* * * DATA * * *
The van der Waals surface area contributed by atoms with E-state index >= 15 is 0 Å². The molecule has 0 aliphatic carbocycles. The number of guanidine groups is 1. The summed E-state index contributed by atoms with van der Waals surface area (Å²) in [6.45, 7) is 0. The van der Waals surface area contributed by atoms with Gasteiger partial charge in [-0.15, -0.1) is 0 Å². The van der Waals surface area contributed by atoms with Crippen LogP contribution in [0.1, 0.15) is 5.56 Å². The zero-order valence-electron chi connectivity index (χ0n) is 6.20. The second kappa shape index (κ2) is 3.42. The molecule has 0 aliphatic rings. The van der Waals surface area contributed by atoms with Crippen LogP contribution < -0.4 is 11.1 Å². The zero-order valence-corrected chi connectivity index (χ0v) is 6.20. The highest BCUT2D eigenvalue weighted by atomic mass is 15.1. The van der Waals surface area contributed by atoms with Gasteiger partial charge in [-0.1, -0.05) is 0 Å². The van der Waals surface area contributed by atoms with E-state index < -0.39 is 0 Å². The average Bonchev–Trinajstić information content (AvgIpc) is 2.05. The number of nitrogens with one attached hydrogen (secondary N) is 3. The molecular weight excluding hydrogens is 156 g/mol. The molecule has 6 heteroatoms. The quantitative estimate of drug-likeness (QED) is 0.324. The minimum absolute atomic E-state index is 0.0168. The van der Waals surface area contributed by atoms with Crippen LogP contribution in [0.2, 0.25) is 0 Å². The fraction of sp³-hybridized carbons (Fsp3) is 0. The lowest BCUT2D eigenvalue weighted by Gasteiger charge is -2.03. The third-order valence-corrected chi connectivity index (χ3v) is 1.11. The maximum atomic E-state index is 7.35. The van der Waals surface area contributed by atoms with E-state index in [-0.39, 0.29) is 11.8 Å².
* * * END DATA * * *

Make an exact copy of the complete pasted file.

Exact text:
The van der Waals surface area contributed by atoms with E-state index >= 15 is 0 Å². The molecule has 0 aliphatic carbocycles. The number of guanidine groups is 1. The summed E-state index contributed by atoms with van der Waals surface area (Å²) in [6.45, 7) is 0. The van der Waals surface area contributed by atoms with Gasteiger partial charge in [-0.15, -0.1) is 0 Å². The van der Waals surface area contributed by atoms with Crippen LogP contribution in [0.1, 0.15) is 5.56 Å². The zero-order valence-electron chi connectivity index (χ0n) is 6.20. The second kappa shape index (κ2) is 3.42. The molecule has 0 aliphatic rings. The van der Waals surface area contributed by atoms with Crippen LogP contribution < -0.4 is 11.1 Å². The zero-order valence-corrected chi connectivity index (χ0v) is 6.20. The highest BCUT2D eigenvalue weighted by atomic mass is 15.1. The van der Waals surface area contributed by atoms with Gasteiger partial charge in [-0.1, -0.05) is 0 Å². The van der Waals surface area contributed by atoms with E-state index < -0.39 is 0 Å². The average Bonchev–Trinajstić information content (AvgIpc) is 2.05. The number of nitrogens with one attached hydrogen (secondary N) is 3. The molecular weight excluding hydrogens is 156 g/mol. The molecule has 6 heteroatoms. The quantitative estimate of drug-likeness (QED) is 0.324. The minimum absolute atomic E-state index is 0.0168. The van der Waals surface area contributed by atoms with Crippen LogP contribution in [0.2, 0.25) is 0 Å². The fraction of sp³-hybridized carbons (Fsp3) is 0. The lowest BCUT2D eigenvalue weighted by Gasteiger charge is -2.03. The third-order valence-corrected chi connectivity index (χ3v) is 1.11. The maximum atomic E-state index is 7.35. The van der Waals surface area contributed by atoms with E-state index in [-0.39, 0.29) is 11.8 Å².